When are hematologic and serologic tests indicated in the evaluation of posterior cerebral artery (PCA) stroke?

Updated: Jul 30, 2018
  • Author: Erek K Helseth, MD; Chief Editor: Helmi L Lutsep, MD  more...
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If the stroke mechanism is not evident from the medical history and routine workup, then special hematologic and serologic examinations should be considered, particularly in young patients with cryptogenic stroke. A full hypercoagulable workup should include assays for arterial thrombophilia, including antiphospholipid antibodies and lupus anticoagulant.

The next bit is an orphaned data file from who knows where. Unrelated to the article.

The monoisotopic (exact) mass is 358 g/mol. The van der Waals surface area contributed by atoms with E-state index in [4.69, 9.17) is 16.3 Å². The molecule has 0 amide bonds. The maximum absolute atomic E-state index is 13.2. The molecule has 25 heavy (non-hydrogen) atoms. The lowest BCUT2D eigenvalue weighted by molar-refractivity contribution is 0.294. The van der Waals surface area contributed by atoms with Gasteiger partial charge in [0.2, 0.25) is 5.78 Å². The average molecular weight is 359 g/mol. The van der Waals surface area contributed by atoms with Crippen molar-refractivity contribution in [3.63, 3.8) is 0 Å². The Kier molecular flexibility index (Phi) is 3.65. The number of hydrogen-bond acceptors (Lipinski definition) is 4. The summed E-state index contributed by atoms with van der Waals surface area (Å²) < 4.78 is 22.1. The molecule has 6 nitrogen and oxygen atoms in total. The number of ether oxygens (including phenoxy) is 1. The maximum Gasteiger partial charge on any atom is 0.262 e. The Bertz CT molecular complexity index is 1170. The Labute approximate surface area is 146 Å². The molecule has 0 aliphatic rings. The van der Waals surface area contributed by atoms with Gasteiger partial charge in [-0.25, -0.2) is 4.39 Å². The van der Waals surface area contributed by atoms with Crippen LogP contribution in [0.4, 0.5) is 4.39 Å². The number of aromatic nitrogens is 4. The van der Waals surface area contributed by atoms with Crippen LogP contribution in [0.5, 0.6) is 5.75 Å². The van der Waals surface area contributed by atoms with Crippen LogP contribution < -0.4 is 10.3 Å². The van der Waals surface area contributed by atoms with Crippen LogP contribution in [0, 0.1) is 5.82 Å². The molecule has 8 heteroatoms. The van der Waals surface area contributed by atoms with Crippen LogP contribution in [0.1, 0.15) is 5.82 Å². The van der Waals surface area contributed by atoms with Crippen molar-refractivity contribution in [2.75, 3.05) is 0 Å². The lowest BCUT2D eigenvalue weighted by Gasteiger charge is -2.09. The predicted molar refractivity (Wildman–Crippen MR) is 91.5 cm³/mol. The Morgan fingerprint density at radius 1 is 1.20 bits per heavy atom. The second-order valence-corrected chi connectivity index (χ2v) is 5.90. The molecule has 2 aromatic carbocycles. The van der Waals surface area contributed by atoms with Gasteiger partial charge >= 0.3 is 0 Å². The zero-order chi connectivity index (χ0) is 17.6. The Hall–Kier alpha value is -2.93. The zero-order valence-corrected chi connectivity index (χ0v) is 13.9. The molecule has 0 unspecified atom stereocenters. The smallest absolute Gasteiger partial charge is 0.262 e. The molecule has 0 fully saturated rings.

Additional assays for venous thrombosis may be obtained in the appropriate clinical setting (ie, patent foramen ovale with paradoxical embolism) and include protein C, protein S, factor V Leiden/activated protein C resistance, antithrombin III, and prothrombin gene polymorphism. Some of these assays give abnormal results in the setting of acute stroke or anticoagulant medications and may need to be obtained on a delayed basis. The use and value of hypercoagulable disorder assessments remains a somewhat imprecise and controversial area of stroke neurology.

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